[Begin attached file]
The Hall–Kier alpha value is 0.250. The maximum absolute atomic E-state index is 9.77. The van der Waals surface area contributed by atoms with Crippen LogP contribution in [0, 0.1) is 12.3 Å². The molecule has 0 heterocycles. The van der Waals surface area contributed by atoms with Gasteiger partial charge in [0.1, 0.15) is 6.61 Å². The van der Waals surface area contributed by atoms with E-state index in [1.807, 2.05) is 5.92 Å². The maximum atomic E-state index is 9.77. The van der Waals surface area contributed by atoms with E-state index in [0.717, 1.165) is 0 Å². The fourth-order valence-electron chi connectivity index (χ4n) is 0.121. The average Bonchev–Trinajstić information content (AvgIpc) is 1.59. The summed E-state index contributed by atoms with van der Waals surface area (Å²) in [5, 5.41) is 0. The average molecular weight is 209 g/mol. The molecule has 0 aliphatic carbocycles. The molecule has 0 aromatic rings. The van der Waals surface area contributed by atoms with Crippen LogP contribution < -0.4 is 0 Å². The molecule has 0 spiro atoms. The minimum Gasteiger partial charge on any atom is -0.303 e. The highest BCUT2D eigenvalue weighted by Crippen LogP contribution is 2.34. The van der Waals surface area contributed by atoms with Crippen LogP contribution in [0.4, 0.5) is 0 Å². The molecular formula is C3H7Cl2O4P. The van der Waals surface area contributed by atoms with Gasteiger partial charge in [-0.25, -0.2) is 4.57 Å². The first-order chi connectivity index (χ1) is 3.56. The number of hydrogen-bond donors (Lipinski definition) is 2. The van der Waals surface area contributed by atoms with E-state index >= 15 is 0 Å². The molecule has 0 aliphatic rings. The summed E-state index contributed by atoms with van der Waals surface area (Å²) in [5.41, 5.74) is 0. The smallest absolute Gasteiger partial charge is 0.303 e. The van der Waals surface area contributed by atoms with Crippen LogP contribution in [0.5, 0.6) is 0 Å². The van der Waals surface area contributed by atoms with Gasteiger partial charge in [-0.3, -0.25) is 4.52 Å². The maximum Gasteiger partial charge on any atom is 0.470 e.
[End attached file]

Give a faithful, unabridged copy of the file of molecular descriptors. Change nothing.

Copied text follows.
The Hall–Kier alpha value is 0.250. The maximum absolute atomic E-state index is 9.77. The van der Waals surface area contributed by atoms with Crippen LogP contribution in [0, 0.1) is 12.3 Å². The molecule has 0 heterocycles. The van der Waals surface area contributed by atoms with Gasteiger partial charge in [0.1, 0.15) is 6.61 Å². The van der Waals surface area contributed by atoms with E-state index in [1.807, 2.05) is 5.92 Å². The maximum atomic E-state index is 9.77. The van der Waals surface area contributed by atoms with E-state index in [0.717, 1.165) is 0 Å². The fourth-order valence-electron chi connectivity index (χ4n) is 0.121. The average Bonchev–Trinajstić information content (AvgIpc) is 1.59. The summed E-state index contributed by atoms with van der Waals surface area (Å²) in [5, 5.41) is 0. The average molecular weight is 209 g/mol. The molecule has 0 aliphatic carbocycles. The molecule has 0 aromatic rings. The van der Waals surface area contributed by atoms with Crippen LogP contribution < -0.4 is 0 Å². The molecule has 0 spiro atoms. The minimum Gasteiger partial charge on any atom is -0.303 e. The highest BCUT2D eigenvalue weighted by Crippen LogP contribution is 2.34. The van der Waals surface area contributed by atoms with Crippen LogP contribution in [0.4, 0.5) is 0 Å². The molecular formula is C3H7Cl2O4P. The van der Waals surface area contributed by atoms with Gasteiger partial charge in [-0.25, -0.2) is 4.57 Å². The first-order chi connectivity index (χ1) is 3.56. The number of hydrogen-bond donors (Lipinski definition) is 2. The van der Waals surface area contributed by atoms with E-state index >= 15 is 0 Å². The molecule has 0 aliphatic rings. The summed E-state index contributed by atoms with van der Waals surface area (Å²) in [5.41, 5.74) is 0. The smallest absolute Gasteiger partial charge is 0.303 e. The van der Waals surface area contributed by atoms with Crippen LogP contribution in [0.5, 0.6) is 0 Å². The van der Waals surface area contributed by atoms with Gasteiger partial charge in [-0.3, -0.25) is 4.52 Å². The maximum Gasteiger partial charge on any atom is 0.470 e.